Hubble has found a black hole disk that should be non-existent
- Astronomers have found a
black hole diskwhere one shouldn’t exist using the Hubble TelescopeImaging Spectrograph (STIS).
black holein the NGC 3147 Spiral Galaxy may be malnutritioned but it still has a disk of material circling its gravitational field 10% faster than the speed of light.
- The black hole’s disk is embedded so deep in is
gravitational pullthat even light is having a hard time escaping.
But, one black hole in the NGC 3147 Spiral Galaxy, with a mass 250 times that of our Sun, is breaking that postulate.
Even though the black hole is malnutritioned and much smaller than its counterparts in more active galaxies, astronomers using the Hubble Telescope have detected a
We thought this was the best candidate to confirm that below certain luminosities, the accretion disk doesn't exist anymore. What we saw was something completely unexpected.
The disc is a scaled down quasar — a celestial object that emits an exceptional amount of energy — that’s normally found in objects that are at least a 1000 times brighter.
Suffocating the light
The disk is so close to black hole’s gravitational pull that even light is having a hard time escaping — coming out as stretched wavelengths that appear red.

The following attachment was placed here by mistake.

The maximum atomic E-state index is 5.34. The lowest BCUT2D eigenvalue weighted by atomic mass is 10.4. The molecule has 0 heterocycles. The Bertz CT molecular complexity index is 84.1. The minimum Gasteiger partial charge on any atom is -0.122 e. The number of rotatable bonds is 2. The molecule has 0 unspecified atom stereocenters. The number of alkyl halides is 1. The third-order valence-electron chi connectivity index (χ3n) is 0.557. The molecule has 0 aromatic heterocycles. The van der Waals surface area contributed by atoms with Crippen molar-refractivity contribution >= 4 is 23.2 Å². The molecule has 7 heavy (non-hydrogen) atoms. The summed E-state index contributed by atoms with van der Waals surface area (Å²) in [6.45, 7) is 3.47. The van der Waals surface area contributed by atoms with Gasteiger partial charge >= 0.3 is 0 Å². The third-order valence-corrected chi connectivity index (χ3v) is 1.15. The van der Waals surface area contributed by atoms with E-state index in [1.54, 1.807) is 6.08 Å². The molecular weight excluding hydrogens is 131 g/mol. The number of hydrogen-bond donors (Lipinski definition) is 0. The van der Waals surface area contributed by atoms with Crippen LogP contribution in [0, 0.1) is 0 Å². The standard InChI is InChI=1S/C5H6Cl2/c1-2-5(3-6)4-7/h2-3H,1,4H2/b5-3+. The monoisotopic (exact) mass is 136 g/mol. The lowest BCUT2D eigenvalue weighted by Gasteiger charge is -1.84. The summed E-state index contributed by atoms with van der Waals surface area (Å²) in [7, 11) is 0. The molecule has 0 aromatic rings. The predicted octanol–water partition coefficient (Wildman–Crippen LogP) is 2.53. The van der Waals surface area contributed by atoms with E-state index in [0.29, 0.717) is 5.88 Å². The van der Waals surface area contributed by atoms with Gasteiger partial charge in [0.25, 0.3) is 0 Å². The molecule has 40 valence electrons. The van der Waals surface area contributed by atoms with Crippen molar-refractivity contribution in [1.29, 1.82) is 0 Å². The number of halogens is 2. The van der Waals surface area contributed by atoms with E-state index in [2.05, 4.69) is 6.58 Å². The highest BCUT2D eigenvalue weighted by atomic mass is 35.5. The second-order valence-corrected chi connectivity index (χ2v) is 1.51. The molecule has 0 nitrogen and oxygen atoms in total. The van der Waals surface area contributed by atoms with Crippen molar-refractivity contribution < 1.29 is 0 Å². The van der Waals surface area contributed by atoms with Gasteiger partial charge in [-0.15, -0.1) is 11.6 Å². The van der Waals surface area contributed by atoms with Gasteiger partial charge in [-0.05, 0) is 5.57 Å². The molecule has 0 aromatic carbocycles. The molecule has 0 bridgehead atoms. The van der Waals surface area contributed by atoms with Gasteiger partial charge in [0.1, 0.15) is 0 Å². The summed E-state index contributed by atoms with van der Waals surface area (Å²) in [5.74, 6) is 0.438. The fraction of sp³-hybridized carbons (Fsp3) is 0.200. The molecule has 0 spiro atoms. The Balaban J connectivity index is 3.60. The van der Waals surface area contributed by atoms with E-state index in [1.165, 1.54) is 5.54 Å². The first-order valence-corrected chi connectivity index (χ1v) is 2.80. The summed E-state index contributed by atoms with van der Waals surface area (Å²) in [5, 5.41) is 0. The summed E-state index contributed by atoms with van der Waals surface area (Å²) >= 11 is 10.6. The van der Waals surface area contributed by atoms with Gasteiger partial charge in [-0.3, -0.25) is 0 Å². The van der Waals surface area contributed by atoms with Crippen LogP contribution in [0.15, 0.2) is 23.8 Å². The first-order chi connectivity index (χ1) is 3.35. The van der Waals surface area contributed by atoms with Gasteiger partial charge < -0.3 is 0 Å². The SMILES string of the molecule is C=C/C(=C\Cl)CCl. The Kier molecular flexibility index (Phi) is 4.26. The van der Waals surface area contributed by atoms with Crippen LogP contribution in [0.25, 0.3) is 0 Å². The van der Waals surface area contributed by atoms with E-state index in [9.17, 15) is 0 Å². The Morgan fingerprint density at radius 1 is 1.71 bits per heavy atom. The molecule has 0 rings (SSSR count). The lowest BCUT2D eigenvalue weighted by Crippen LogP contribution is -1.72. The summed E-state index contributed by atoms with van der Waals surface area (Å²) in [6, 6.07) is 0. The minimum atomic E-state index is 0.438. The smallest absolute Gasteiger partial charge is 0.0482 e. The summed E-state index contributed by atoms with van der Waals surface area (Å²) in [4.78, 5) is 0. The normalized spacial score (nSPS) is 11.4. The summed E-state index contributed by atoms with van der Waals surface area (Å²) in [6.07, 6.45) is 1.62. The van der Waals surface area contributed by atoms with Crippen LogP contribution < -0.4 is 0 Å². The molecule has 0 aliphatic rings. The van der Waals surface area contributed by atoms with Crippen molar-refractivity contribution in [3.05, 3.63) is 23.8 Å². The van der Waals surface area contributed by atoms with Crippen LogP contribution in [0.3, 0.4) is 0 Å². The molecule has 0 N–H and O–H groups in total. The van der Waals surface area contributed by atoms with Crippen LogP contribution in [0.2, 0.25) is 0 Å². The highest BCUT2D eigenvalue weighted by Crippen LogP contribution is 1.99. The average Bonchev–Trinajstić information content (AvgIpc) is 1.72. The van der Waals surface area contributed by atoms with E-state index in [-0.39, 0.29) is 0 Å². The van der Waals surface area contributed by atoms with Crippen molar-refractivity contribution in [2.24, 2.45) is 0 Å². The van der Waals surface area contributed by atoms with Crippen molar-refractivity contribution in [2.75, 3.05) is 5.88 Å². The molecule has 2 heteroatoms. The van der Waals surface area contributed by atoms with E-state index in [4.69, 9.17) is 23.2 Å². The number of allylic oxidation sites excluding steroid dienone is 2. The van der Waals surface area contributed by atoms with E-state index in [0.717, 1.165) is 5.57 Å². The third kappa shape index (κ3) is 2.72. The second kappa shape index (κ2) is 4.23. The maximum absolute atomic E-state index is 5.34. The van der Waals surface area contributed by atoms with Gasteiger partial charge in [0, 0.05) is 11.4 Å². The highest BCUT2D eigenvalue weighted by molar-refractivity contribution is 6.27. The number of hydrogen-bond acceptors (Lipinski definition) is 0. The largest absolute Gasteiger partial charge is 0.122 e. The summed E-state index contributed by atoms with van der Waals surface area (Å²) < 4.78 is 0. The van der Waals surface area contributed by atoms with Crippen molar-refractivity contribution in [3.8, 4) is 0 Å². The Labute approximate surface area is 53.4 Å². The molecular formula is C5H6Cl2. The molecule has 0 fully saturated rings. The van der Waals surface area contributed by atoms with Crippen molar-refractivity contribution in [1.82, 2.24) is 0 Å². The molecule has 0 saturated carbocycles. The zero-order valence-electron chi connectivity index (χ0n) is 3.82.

This is an intriguing peek at a disk very close to a black hole, so close that the velocities and the intensity of the gravitational pull are affecting how the photons of light look.
It’s also surprising that a black hole assumed to be starving is whirling material around at 10% faster than the speed of light. As the gas gets closer to Earth, it turns brighter and dimmer as it moves away — a phenomenon called relativistic beaming.
The study, published in Monthly Notices of the Royal Astronomical Society, used the Hubble Telescope Imaging Spectrograph (STIS) to prove their hypothesis around lower luminosity active galaxies and how malnourished black holes can also use gas trapped by the gravitational field to form discs of material.
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